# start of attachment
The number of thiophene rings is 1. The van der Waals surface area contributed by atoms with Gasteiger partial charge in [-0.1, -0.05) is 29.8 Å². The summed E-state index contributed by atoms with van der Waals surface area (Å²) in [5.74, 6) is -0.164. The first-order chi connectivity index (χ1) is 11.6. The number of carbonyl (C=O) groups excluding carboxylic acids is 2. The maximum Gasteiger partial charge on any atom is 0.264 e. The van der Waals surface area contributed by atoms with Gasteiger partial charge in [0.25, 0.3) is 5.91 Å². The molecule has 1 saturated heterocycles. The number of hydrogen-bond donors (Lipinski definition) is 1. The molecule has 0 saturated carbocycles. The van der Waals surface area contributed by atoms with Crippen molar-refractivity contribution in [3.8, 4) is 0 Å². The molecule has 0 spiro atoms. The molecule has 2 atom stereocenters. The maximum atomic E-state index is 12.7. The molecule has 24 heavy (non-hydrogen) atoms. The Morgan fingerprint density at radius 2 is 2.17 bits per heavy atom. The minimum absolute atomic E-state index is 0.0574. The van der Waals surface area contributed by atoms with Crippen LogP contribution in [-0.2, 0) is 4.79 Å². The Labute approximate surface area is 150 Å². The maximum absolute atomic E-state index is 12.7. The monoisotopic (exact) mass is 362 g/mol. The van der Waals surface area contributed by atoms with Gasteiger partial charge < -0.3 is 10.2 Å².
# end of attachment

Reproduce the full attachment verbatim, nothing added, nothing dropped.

The number of thiophene rings is 1. The van der Waals surface area contributed by atoms with Gasteiger partial charge in [-0.1, -0.05) is 29.8 Å². The summed E-state index contributed by atoms with van der Waals surface area (Å²) in [5.74, 6) is -0.164. The first-order chi connectivity index (χ1) is 11.6. The number of carbonyl (C=O) groups excluding carboxylic acids is 2. The maximum Gasteiger partial charge on any atom is 0.264 e. The van der Waals surface area contributed by atoms with Gasteiger partial charge in [0.25, 0.3) is 5.91 Å². The molecule has 1 saturated heterocycles. The number of hydrogen-bond donors (Lipinski definition) is 1. The molecule has 0 saturated carbocycles. The van der Waals surface area contributed by atoms with Crippen molar-refractivity contribution in [3.8, 4) is 0 Å². The molecule has 0 spiro atoms. The molecule has 2 atom stereocenters. The maximum atomic E-state index is 12.7. The molecule has 24 heavy (non-hydrogen) atoms. The Morgan fingerprint density at radius 2 is 2.17 bits per heavy atom. The minimum absolute atomic E-state index is 0.0574. The van der Waals surface area contributed by atoms with Crippen LogP contribution in [-0.2, 0) is 4.79 Å². The Labute approximate surface area is 150 Å². The maximum absolute atomic E-state index is 12.7. The monoisotopic (exact) mass is 362 g/mol. The van der Waals surface area contributed by atoms with Gasteiger partial charge < -0.3 is 10.2 Å².